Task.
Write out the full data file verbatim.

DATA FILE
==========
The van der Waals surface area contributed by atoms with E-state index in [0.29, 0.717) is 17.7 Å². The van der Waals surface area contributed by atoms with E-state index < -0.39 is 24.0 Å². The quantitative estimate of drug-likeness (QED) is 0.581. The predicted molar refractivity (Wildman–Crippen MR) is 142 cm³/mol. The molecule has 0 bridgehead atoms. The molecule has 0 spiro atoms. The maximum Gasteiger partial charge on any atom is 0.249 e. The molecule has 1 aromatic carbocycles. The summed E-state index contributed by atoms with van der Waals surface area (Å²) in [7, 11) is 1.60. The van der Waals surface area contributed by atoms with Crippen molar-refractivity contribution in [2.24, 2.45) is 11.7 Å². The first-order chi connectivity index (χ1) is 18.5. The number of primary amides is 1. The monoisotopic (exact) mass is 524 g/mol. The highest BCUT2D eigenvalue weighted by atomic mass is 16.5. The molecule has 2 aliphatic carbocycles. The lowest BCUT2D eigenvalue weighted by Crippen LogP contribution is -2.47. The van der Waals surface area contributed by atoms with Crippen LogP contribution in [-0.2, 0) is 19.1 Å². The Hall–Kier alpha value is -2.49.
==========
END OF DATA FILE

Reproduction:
The van der Waals surface area contributed by atoms with E-state index in [0.29, 0.717) is 17.7 Å². The van der Waals surface area contributed by atoms with E-state index < -0.39 is 24.0 Å². The quantitative estimate of drug-likeness (QED) is 0.581. The predicted molar refractivity (Wildman–Crippen MR) is 142 cm³/mol. The molecule has 0 bridgehead atoms. The molecule has 0 spiro atoms. The maximum Gasteiger partial charge on any atom is 0.249 e. The molecule has 1 aromatic carbocycles. The summed E-state index contributed by atoms with van der Waals surface area (Å²) in [7, 11) is 1.60. The van der Waals surface area contributed by atoms with Crippen molar-refractivity contribution in [2.24, 2.45) is 11.7 Å². The first-order chi connectivity index (χ1) is 18.5. The number of primary amides is 1. The monoisotopic (exact) mass is 524 g/mol. The highest BCUT2D eigenvalue weighted by atomic mass is 16.5. The molecule has 2 aliphatic carbocycles. The lowest BCUT2D eigenvalue weighted by Crippen LogP contribution is -2.47. The van der Waals surface area contributed by atoms with Crippen LogP contribution in [-0.2, 0) is 19.1 Å². The Hall–Kier alpha value is -2.49.